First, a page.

State Machine

A state machine is a pretty commonly used pattern in games. It is a “state” as an “object” pattern which makes it really easy to respond to changes in state. I’ve created several reusable “StateMachine” implementations in my previous projects, so I won’t discuss the idea in-depth this time. However, I do want to point out that I am not using any of my previous versions because I decided to create a version that would work with the new Aspect-Container architecture.

Before you look at the StateMachine code, let’s first look at a State:

public interface IState : IAspect {
	void Enter ();
	bool CanTransition (IState other);
	void Exit ();
}

public abstract class BaseState : Aspect, IState {
	public virtual void Enter () {}
	public virtual bool CanTransition (IState other) { return true; }
	public virtual void Exit () {}
}

I created an “IState” interface which inherits from the “IAspect” interface. This means that a state will be able to be added to a container just like our systems. There are three methods expected of a State: we will call “Enter” when a state first becomes the “current” state of a state machine. Before transitioning to another state, we will call the “CanTransition” method. The “BaseState” implementaiton for this always returns true, though some subclasses may need special rules where a change of state should not be allowed. Finally, we will call “Exit” on a current state before transitioning to any new state.

Now look at the “StateMachine” implementaiton:

public class StateMachine : Aspect {

	public IState currentState { get; private set; }
	public IState previousState { get; private set; }

	public void ChangeState<T> () where T : class, IState, new () {
		IState fromState = currentState;
		T toState = container.GetAspect<T> () ?? container.AddAspect<T> ();

		if (fromState != null) {
			if (fromState == toState || fromState.CanTransition(toState) == false)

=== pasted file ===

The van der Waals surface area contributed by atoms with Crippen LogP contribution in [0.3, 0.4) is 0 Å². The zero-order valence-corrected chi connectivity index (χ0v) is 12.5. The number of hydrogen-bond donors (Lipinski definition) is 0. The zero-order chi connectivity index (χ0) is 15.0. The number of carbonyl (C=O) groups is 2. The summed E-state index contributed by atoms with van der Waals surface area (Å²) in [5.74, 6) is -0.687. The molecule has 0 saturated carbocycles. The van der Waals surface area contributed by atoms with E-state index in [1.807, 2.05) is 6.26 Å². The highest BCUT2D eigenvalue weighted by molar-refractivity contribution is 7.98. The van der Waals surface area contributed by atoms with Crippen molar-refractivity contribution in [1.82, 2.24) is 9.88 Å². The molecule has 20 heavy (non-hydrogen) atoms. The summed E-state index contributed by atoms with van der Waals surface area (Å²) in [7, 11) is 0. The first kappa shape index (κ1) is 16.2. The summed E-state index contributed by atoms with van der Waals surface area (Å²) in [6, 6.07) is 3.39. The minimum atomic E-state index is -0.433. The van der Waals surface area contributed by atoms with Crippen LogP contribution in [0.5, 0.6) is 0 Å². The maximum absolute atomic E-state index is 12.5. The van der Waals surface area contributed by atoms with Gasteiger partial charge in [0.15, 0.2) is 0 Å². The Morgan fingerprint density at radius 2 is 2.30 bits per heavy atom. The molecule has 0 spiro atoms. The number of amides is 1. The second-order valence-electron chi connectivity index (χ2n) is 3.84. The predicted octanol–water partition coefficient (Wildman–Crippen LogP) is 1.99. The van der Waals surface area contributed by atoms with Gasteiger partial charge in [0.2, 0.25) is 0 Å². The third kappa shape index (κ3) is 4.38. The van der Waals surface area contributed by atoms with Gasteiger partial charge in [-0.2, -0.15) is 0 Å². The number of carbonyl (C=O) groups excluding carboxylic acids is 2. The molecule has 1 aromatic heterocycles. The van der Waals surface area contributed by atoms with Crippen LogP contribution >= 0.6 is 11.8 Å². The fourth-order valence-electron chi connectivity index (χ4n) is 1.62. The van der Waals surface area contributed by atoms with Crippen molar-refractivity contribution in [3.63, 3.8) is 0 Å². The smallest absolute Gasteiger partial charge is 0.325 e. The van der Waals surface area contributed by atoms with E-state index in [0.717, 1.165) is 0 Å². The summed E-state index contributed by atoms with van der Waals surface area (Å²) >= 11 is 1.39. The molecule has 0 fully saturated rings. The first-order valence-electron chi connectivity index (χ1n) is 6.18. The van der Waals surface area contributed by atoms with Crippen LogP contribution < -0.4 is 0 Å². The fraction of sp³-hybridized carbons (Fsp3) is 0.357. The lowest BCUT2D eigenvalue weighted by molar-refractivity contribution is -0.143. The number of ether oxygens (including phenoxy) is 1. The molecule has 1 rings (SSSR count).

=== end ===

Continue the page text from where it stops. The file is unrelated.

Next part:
return;
			fromState.Exit ();
		}

		currentState = toState;
		previousState = fromState;
		toState.Enter ();
	}
}

public static class StateMachineExtensions {
	public static void ChangeState<T> (this IContainer game) where T : class, IState, new () {
		var stateMachine = game.GetAspect<StateMachine> ();
		stateMachine.ChangeState<T> ();
	}
}

The StateMachine is pretty simple. It holds a current and previous state and can update those references via the generic “ChangeState” method. The generic constraints on the ChangeState method allow us to do a unique pattern where we first attempt to get the new target state from the container, but when one is not found, we create it and add it automatically. Note that a full transition is not gauranteed – if you set the next state to be the same as the current state, or if the state returns false for its “CanTransition” method, then no further action will take place.

Like we have done before, I also created an extension method so that the IContainer could appear to function as if it were a state machine.

Player Idle State

For our first real game state, I have created a “Player Idle State”. When the game is in this state, the current player should be allowed to perform any player actions such as playing a card from his hand, attacking, or ending his turn. Since the only action we have actually implemented so far is for changing turns, and also because we have not yet created an A.I., all this code does for now is to automatically change the turn if the current player is not the local player. Otherwise it does nothing, but this is because we merely need to wait for the player to interact with our “view” system for changing a turn.

public class PlayerIdleState : BaseState {
	public override void Enter () {
		Temp_AutoChangeTurnForAI ();
	}

	void Temp_AutoChangeTurnForAI () {
		if (container.GetMatch ().CurrentPlayer.mode != ControlModes.Local) {
			container.GetAspect<MatchSystem> ().ChangeTurn ();
		}
	}
}

Sequence State

Next, we will want another game state. The purpose of this state is to mark the duration of time that the ActionSystem is running. It doesn’t actually need to do anything as it is simply an indicator of what is going on.

public class SequenceState : BaseState {

}

Global State

We will also create a final state called the Globabl State (shhh its not actually a state). This is sort of a state for our game that is always active.

public class GlobalGameState : Aspect, IObserve {

	public void Awake () {
		this.AddObserver (OnBeginSequence, ActionSystem.beginSequenceNotification);
		this.AddObserver (OnCompleteAllActions, ActionSystem.completeNotification);
	}

	public void Destroy () {
		this.RemoveObserver (OnBeginSequence, ActionSystem.beginSequenceNotification);
		this.RemoveObserver (OnCompleteAllActions, ActionSystem.completeNotification);
	}

	void OnBeginSequence (object sender, object args) {
		container.ChangeState<SequenceState> ();